By JeanneBennett

Spirit staff Pet Advocate

jbennett@myspiritnews.com

 

Police were called to the 2800 block of West Sixth St. in Chester on Saturday night where they discovered the charred bodies of two dogs inside a tote bag. Local news reports indicated the pair had been tied up and set on fire behind a garage. Officials believe they may have been dead before they were placed inside the bag and set on fire. A necropsy is planned to determine the exact cause of death and a cash reward was offered for information leading to arrest and prosecution.

As horrific as this crime sounds, according to the SPCA, there are many more crimes that are just as horrific that occur every day, many of which are never reported. In fact, most cases of animal abuse are never reported and go unpunished.

Unlike violent crimes against people, information on reported cases of animal abuse, until recently, have not been compiled by state and federal agencies, making it difficult to calculate the prevalence or trends in these crimes.

These crimes occur everywhere. They are not confined to certain geographic areas and transcend all social and economic boundaries, and media reports suggest that animal abuse is common in both rural and urban areas.

The average number of animal abuse/cruelty cases reported in the media for 2015, according to statisticbrain.com, was 1,920.  Of that number, 60 percent involved dogs, 18 percent involved cats, 22 percent involved other animals and 26 percent involved pit bulls specifically.

While the most common type of animal abuse, 48 percent reported, involved neglect and hoarding which is bad enough, but the rest is worst: 11 percent involving shooting; eight percent, beating; nine percent, fighting; five percent, stabbing/mutilation/torture; three percent, choking/strangulation/suffocation; 10 percent, poisoning; two percent, burning; and two percent other.

We expect these cases to happen far away from where we live; that animal abuse, like we see in news reports, only happens in places where crime is a way of life. Not so. According to the website, stayboylock.com, pet theft is a huge problem in the United States. Believe it or not, there are up to two million dogs stolen each year and sold to research facilities, dog fighting facilities (either as fighters or as bait), puppy mills, pet stores and pet food manufacturers.

Of this two million, it’s safe to assume that many were pets who disappeared from their yards and were never seen again. Dogs stolen right from their yards, taken from loving homes, because someone thought they could make a quick buck. Bottom line is no matter where you live, you have to be careful and vigilant.

Here are some tips from paws.org that will help keep your pet safe.

  • Keep your pet indoors, especially when you are not at home.
  • Do not let your pet, even your cat, roam freely, unsupervised in your neighborhood.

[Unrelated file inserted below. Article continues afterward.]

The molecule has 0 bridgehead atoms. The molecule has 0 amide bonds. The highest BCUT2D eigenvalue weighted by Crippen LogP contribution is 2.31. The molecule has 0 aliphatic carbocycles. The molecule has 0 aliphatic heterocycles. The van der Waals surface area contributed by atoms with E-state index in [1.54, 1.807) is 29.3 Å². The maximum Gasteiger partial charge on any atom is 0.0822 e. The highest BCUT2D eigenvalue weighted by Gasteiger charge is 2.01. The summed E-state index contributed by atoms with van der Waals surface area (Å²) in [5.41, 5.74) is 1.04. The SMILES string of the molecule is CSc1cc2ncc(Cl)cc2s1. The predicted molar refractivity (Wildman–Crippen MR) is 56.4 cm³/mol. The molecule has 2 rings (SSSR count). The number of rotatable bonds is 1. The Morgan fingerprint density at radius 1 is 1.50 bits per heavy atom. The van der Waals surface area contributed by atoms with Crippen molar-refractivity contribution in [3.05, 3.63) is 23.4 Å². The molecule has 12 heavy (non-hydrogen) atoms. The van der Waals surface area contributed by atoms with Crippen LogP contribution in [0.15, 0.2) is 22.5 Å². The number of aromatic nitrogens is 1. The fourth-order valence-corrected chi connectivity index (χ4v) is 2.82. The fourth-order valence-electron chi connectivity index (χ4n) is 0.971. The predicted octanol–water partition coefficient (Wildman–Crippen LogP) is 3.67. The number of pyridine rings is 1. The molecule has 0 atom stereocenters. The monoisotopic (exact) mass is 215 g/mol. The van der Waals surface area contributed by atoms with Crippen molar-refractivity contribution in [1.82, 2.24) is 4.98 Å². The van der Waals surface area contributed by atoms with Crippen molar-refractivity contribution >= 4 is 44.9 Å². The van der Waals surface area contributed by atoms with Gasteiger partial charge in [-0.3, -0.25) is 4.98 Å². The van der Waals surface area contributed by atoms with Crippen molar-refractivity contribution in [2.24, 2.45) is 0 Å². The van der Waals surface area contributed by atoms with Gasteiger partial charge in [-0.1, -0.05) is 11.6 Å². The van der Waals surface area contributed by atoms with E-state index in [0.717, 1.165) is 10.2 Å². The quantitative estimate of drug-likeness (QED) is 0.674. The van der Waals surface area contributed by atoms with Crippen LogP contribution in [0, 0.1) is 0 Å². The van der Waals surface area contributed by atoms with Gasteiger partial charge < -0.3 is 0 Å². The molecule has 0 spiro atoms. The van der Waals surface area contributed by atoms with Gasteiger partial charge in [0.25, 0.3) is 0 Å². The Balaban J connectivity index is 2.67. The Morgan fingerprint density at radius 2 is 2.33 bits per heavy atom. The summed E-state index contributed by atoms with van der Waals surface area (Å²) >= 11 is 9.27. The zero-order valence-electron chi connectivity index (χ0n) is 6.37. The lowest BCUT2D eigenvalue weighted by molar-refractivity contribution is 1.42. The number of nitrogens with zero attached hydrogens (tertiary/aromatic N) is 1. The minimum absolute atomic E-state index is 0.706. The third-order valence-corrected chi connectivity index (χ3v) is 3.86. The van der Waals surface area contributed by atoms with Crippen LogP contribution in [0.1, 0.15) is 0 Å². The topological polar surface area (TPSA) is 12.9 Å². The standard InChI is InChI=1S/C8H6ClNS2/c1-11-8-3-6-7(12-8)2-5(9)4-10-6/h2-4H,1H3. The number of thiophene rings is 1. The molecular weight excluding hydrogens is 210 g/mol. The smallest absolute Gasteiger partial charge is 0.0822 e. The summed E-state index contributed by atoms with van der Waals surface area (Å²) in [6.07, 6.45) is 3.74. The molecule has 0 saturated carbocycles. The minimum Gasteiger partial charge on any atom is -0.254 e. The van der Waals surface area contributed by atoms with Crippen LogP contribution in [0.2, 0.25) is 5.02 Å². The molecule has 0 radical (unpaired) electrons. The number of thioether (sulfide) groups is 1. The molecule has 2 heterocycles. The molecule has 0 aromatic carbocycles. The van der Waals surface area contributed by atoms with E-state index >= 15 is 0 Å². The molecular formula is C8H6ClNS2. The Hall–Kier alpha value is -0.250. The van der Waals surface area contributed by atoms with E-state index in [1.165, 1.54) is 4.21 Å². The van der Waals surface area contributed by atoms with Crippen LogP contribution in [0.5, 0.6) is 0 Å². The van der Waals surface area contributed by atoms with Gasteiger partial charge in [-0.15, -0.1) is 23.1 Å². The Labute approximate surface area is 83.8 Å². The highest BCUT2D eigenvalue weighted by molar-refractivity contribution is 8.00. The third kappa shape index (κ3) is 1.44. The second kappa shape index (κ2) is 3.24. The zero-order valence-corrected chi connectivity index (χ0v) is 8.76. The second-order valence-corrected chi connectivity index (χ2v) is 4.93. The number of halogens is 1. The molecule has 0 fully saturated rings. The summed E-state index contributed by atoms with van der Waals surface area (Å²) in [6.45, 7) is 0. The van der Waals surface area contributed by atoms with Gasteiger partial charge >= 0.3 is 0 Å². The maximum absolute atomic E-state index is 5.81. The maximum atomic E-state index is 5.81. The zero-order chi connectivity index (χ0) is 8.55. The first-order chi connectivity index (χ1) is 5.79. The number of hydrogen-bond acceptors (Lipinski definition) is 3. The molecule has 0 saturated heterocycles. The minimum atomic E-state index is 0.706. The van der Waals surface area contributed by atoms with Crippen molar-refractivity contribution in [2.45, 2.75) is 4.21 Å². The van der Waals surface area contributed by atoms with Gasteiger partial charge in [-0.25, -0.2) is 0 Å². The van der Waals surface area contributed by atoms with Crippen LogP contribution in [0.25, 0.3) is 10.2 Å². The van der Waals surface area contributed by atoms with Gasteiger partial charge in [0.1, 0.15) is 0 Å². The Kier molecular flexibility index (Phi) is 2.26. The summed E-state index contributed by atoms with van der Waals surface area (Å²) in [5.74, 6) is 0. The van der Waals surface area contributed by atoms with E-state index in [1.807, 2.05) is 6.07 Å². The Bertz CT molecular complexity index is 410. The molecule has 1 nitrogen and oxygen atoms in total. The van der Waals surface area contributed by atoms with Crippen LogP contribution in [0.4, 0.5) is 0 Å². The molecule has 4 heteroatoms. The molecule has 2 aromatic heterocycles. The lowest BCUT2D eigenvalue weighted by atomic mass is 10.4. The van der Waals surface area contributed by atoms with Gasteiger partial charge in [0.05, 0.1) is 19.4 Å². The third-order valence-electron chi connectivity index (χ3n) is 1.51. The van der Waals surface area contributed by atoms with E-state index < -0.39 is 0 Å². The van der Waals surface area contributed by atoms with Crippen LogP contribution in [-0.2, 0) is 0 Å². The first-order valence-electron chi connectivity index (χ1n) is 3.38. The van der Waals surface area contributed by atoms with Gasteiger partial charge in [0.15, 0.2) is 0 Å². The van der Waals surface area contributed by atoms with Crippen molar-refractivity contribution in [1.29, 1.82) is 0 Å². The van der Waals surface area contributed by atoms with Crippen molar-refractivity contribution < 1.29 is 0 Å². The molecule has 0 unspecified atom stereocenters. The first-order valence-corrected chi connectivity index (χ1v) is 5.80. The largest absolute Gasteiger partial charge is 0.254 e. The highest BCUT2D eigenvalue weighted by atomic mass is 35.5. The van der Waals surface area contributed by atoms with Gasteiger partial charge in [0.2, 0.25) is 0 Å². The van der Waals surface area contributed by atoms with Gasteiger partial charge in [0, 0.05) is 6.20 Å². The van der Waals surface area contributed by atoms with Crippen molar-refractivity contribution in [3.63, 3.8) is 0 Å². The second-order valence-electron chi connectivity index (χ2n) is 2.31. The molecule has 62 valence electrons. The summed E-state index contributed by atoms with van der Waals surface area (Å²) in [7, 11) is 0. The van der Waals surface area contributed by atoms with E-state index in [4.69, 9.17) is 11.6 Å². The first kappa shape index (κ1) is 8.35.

• Keep your dog on a leash when you go for a walk.
  • Properly identify your cats and dogs. Keep a collar and up-to-date ID tag and license on the collar, so he can quickly be reunited with you if he is lost. Give your pet additional security with a microchip.
  • Spay or neuter your animal. This will lower his desire to roam and medical laboratories often will not accept animals who have been altered. PAWS offers low-cost spay/neuter surgeries for qualified low-income individuals. We also maintain a list of other low-cost spay/neuter clinics in the Puget Sound.
  • Do not use “free to good home ads” when looking for a new home for your pet. Do not place your pet in a new home without checking the new guardian’s references, visiting the premises, or having the new guardians sign a pet adoption contract. (See more information on finding a new home for your pet at www.myspiritnews.com.)
  • Never give animals away for free. Even if you charge a minimal adoption fee of $25, you’ll be more likely to deter those who are trying to scam you or harm the animal.
  • When returning a stray animal to his rightful guardian, request proof of ownership, including photos of the animal, vet records, and/or licensing papers.
  • Be aware of strangers in the neighborhood, and keep a close eye on what is happening in your community. If you suspect an animal scam is taking place, inform your neighbors immediately. Report anything suspicious to the police.

Acts of cruelty against animals are now counted alongside felony crimes like arson, burglary, assault, and homicide in the FBI’s expansive criminal database.

On January 1, 2016,  the Bureau’s National Incident-Based Reporting System (NIBRS) began collecting detailed data from participating law enforcement agencies on acts of animal cruelty, including gross neglect, torture, organized abuse, and sexual abuse.

Before this year, crimes that involved animals were lumped into an “All Other Offenses” category in the FBI’s Uniform Crime Reporting (UCR) Program’s annual Crime in the United States report, a survey of crime data provided by about 18,000 city, county, state, tribal, and federal law enforcement agencies.

If it seems suspicious report it. Better safe than sorry. Don’t be the person that, after a crime is committed, wishes they had done more.

 

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